Your comment reminds me of “Which of you bastards called the bastard a bastard?”
See – http://www.nzherald.co.nz/sport/news/article.cfm?c_id=4&objectid=10486188
Why do you call him a bastard? Because he disagrees with you?
Kev’s sorting of veterans into three groups is close to the money, but I’d suggest (after spending a couple of days and drinking many beers with people from my rifle section that I hadn’t seen for 41 years) that it’s a much more complex picture than that.
What gets up my nose is the rush to judgement of anyone who has the temerity (or the courage) to express an opinion which doesn’t toe the politically correct line.
You can criticise his opinion, but leave the personal name-calling out of it. Correct me if I’m wrong, but I doubt you know the man.
Your post would have been improved by leaving the reference to “our bastard from Woodside” out of it.
For a former member of the Royal Australian Regiment you are surprisingly ignorant of their customs and traditions. The 3 RAR song goes “We’re a pack of bastards, bastards are we. We come from Woodside…….” Hence, 3 RAR are sometimes referred to as the bastards from Woodside. It is generally considered to be a term of endearment. Our correspondent claimed to have served in 3 RAR, and so I referred to him as a bastard from Woodside.
“you are surprisingly ignorant…..”
You may be surprised – but remember that I was a member of a different unit, and a Nasho. I doubt that many Nashos know much about regimental history. Not having spent large chunks of their lives in the army, that’s hardly surprising.
I doubt you know much about the education of children with disabilities – but I wouldn’t be critical of you for that. You’ve not spent 40 years or more in that endeavour.
Whichever way you cut it, the sense of your post was a put-down on the basis of someone holding a different opinion, and of me because I pointed that out.
I’ve never served in 3 RAR either. I also never actually had any formal instruction in the customs and traditions of the Royal Australian Regiment. Oddly enough, my current corps is much better at that sort of thing. Just being in an infantry battalion was enough for that information to get passed on. It’s the sort of thing one learns over a beer on occasions like ANZAC Day. That’s one of the aspects to events like ANZAC Day that the naysayers just don’t get. In addition to the sombre portions of the day, there is also the fellowship that comes from shared or similar experiences. To the outsider, or the bitter non-participant, it just looks like old soldiers telling war stories. What the more observant will experience is the cross-generational tribal knowledge of the ADF, and maybe the odd drunken rendition of Old Faithful’s regimental song.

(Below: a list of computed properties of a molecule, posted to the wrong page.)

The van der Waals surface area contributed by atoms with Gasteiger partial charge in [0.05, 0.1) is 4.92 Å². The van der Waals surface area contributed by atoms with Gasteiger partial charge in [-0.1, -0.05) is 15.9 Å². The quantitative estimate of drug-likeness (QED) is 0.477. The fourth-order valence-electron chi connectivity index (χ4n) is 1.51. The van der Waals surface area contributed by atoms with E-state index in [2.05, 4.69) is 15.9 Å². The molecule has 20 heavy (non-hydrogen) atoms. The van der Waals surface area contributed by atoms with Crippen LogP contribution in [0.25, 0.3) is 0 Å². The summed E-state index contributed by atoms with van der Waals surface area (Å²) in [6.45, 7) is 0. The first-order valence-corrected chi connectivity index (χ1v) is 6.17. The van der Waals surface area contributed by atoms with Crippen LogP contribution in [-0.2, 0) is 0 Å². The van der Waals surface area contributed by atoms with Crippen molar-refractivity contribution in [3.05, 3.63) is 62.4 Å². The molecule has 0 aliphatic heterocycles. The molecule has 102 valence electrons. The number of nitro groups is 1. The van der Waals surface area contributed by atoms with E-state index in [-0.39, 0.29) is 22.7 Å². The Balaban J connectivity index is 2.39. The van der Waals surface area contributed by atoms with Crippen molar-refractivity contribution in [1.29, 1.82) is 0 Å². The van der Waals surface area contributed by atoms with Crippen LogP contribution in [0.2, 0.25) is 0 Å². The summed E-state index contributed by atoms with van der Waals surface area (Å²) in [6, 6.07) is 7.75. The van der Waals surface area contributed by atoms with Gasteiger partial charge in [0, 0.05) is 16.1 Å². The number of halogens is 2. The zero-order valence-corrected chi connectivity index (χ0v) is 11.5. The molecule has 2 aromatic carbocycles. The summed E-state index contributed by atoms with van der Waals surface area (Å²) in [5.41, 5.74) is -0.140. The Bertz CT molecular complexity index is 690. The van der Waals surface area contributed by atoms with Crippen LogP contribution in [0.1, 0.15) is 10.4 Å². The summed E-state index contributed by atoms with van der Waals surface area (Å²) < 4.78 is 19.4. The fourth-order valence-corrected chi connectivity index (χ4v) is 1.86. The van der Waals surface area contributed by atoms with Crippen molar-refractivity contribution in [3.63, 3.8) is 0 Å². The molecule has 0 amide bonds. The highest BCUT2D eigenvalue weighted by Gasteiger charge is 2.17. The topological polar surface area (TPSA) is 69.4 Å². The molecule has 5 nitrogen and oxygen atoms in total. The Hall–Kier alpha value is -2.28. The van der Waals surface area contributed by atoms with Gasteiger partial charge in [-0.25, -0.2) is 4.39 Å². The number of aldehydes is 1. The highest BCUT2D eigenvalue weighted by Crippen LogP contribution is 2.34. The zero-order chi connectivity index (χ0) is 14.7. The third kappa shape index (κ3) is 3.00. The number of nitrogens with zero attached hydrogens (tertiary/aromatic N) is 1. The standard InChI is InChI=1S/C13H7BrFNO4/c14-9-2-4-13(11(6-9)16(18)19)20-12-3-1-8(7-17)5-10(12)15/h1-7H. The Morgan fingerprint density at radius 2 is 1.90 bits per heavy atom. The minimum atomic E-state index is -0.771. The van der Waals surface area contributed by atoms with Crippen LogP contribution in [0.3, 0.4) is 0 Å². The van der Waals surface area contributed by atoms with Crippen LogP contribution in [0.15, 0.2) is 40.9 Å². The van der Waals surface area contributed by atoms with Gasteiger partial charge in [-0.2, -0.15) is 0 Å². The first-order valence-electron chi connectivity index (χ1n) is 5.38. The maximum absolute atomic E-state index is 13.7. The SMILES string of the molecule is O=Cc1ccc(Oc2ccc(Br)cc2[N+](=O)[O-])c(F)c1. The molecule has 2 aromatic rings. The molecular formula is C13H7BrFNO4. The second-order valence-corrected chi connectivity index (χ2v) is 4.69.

my husband david ellison a former 3rar bastard says that the old bastards song originated in korea and had NOTHING TO DO WITH WOODSIDE, that has been added by the toy soldiers post svn it goes
we are a pack of bastards, bastards are we, we are the arseoles of the infantry, thats it
he does say woodside gets a mention in this
they say that woodside is a wonderful place, the organisation is a fuckn disgrace, the colonel, the captains the Lts too, with their hands in their pocket with fuck all to do, they stand on the parade ground, they scream and they shout, they scream about things they know fuck all about.
so there it ALL is
Unsurprising that these whingers come out of the woodwork every Anzac Day.
There have been many attempts by various fringe group ratbags to hijack Anzac Day, and it must be exceedingly galling to them that the day is becoming stronger, year by year.
There was a time in the early 70’s I thought that Anzac Day would die out after listening to the anti war foghorns who seemed dominate the media at the time. I was still in uniform then, and over the next few years regularly went to country towns around NSW and Qld as NCOIC catafalque parties. After seeing almost all the towns’ populations turning out for Anzac Day, I realised that it lives on, deeply embedded in the hearts of many, many ordinary Australians.
I no longer lister to the ratbags, nor take any notice of their bilious blather.
I’d rather not march, however I do so because there are others who can no longer march and they have no voice.
Anzac Day is about them, not us.
Well said Cav.
Hear, hear. Well said.
Woodside was never in the original version of “We’re a pack of Bastards”. I first heard it sung in the 3RAR BHQ canteen and at that time 3Bn. RAR had never been in Australia, they first touched Australian soil, as 3RAR, in December of 1954 when the Unit marched in Brisbane.
The first time that “Our Song” was sung by the Battalion in Australia was when the “New Australia” was well away from the wharf en route for Sydney.